Spectrum Genius-Studio [SGS] follows the standards of Television Lighting Consistency Index (TLCI) set up by the European Broadcasting Union (EBU). The TLCI metric (Television Lighting Consistency Index) was developed to address the shortcomings of traditional CRI measurement techniques.
Because cameras interpret light differently to how the human eye perceives it, a TLCI spectrometer provides a more accurate prediction of the colour rendering characteristics of film and studio lighting.
- Reduce time to set studio lighting
- Minimise post-processing
- Television Lighting Consistency Index (TLCI) established by European Broadcasting Union (EBU)
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The Spectrum Genius Studio (SGS) APP for iPad is a TLCI spectrometer that provides users with the ability to get all the TLCI information easily and quickly. When used with the Lighting Passport Spectrometer, “Spectrum Genius Studio (SGS)” allows professionals such as producers, colourists, gaffers, and technicians to get full and detailed information about the TLCI of a specific light source or the entire set up.
What is the Television Lighting Consistency Index (TLCI) metric?
The TLCI value is an index on a 0-100 scale that is a composite of multiple parameters. Television and film studio production often adopts a TLCI > 90 as a minimum starting point, providing cinematographers and gaffers a fast, accurate method to quantify lighting and avoid spending a lot of time and effort on extensive testing while minimising the amount of post-processing required.
Simply select TLCI as the reference standard and SGS will compare your measured light source with the TLCI Standard values and tell you how much your measured light differs from the Standard.
In addition to TLCI, the “Spectrum Genius Studio (SGS)” APP also provides several other useful parameters such as CRI, CQS, and CCT.
What is the Television Lighting Matching Factor (TLMF)?
Television Lighting Matching Factor (TLMF) allows users to set the data of their preferred Fresnel or Flood Light as the reference point. When users select the TLMF reference as the benchmark, the Assessment Index, Colour-Checker Chart, Colourists Advice, and Spectrum Reference will also use that benchmark to run the calculation.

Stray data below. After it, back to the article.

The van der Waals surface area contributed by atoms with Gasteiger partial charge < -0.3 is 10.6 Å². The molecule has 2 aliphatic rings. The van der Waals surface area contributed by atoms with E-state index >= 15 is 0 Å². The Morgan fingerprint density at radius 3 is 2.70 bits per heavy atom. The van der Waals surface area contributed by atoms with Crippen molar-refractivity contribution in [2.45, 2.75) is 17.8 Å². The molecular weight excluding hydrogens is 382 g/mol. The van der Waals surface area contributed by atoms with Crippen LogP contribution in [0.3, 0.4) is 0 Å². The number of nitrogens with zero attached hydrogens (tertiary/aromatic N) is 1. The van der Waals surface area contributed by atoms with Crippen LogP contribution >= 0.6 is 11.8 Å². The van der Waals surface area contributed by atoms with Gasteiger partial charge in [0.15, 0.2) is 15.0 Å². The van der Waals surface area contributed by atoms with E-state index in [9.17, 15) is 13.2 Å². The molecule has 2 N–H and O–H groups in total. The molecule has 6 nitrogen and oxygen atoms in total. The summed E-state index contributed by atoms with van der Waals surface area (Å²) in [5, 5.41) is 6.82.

Broadcasters around the world such as BBC, NBC, CNN, Disney and ITV recommend that TV professionals use TLCI as their light standard measuring parameter. With the TLCI, colourists can do their job faster at time of shoot and minimise post-production costs.
What is the Colour-Checker Chart?
The Colour-Checker Chart shows the colour differences on the screen between the reference light source and the measured light source.
The colour patch provides a “visual” of the difference between the “Reference Light Source” and “Measurement Light Source.” Also, the Q value at the bottom of each colour patch quantifies the percentage of “similarity” between the Reference and Measurement light sources.
|85 to 100||Excellent colour quality. Errors sufficiently small that colourist or lighting engineer may consider not making a correction or make only minor adjustments.|
|75 to 85||A colourist would likely wish to make some adjustments to correct colour performance but should be able to quickly achieve an acceptable lighting set-up.|
|50 to 75||A colourist or lighting engineer would likely have to make large adjustments to the camera or use gels to correct for the luminaire’s colour deficiencies. Experienced professionals will be able to achieve an acceptable result although this is often a time consuming exercise.|
|25 to 50||The colour rendering of the luminaire is poor, requiring the services of an expert colourist or lighting engineer to make significant adjustments. The results would be unlikely to meet broadcast standard.|
|0 to 25||The luminaire is a poor choice no matter what adjustments are made to the camera at time of shooting. The colourist or lighting engineer would struggle to adjust for the camera on site or for post production. Results would almost certainly be unacceptable for TV and the broadcasting industry in general.|
What does the Colourists Advice provide?
A TLCI spectrometer with Colourists Advice offers great convenience for gaffers, camera operators, and colourists. Camera operators can use this guide to adjust the camera when needed, while visual effect colourists can either enhance or decrease the lightness, chromaticity, and hue in each of the 12 colour sectors to help achieve the end result desired.
In the Colourists Advice table in the above right the “+” and “–” values indicate the magnitude of the corrections required. The larger the value, the harder it is to correct. (The maximum is “ +8 ” and the minimum is “ -8 .”)
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